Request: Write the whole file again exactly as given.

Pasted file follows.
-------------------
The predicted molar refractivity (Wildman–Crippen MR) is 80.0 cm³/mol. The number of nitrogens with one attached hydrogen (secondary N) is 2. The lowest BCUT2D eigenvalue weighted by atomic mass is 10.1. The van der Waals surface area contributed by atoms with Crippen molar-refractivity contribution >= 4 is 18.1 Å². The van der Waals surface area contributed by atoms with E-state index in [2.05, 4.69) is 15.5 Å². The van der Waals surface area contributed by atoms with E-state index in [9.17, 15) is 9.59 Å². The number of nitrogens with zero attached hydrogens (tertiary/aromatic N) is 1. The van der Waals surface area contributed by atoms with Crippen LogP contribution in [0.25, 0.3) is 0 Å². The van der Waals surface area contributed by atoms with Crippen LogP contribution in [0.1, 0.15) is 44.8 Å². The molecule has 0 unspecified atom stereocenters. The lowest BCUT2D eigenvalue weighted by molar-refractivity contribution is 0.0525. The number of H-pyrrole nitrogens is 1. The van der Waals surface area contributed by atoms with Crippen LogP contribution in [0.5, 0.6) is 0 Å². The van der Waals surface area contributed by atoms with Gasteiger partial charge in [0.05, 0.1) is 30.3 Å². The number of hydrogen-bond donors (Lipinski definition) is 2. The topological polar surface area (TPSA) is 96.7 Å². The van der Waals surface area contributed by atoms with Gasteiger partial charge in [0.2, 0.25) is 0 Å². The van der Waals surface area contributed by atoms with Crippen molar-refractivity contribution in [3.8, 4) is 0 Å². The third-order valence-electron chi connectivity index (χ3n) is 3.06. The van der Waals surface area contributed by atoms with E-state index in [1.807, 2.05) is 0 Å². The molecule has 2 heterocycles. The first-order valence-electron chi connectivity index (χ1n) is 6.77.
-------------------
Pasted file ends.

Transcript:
The predicted molar refractivity (Wildman–Crippen MR) is 80.0 cm³/mol. The number of nitrogens with one attached hydrogen (secondary N) is 2. The lowest BCUT2D eigenvalue weighted by atomic mass is 10.1. The van der Waals surface area contributed by atoms with Crippen molar-refractivity contribution >= 4 is 18.1 Å². The van der Waals surface area contributed by atoms with E-state index in [2.05, 4.69) is 15.5 Å². The van der Waals surface area contributed by atoms with E-state index in [9.17, 15) is 9.59 Å². The number of nitrogens with zero attached hydrogens (tertiary/aromatic N) is 1. The van der Waals surface area contributed by atoms with Crippen LogP contribution in [0.25, 0.3) is 0 Å². The van der Waals surface area contributed by atoms with Crippen LogP contribution in [0.1, 0.15) is 44.8 Å². The molecule has 0 unspecified atom stereocenters. The lowest BCUT2D eigenvalue weighted by molar-refractivity contribution is 0.0525. The number of H-pyrrole nitrogens is 1. The van der Waals surface area contributed by atoms with Crippen LogP contribution in [0.5, 0.6) is 0 Å². The van der Waals surface area contributed by atoms with Gasteiger partial charge in [0.05, 0.1) is 30.3 Å². The number of hydrogen-bond donors (Lipinski definition) is 2. The topological polar surface area (TPSA) is 96.7 Å². The van der Waals surface area contributed by atoms with Gasteiger partial charge in [0.2, 0.25) is 0 Å². The van der Waals surface area contributed by atoms with Crippen molar-refractivity contribution in [3.8, 4) is 0 Å². The third-order valence-electron chi connectivity index (χ3n) is 3.06. The van der Waals surface area contributed by atoms with E-state index in [1.807, 2.05) is 0 Å². The molecule has 2 heterocycles. The first-order valence-electron chi connectivity index (χ1n) is 6.77.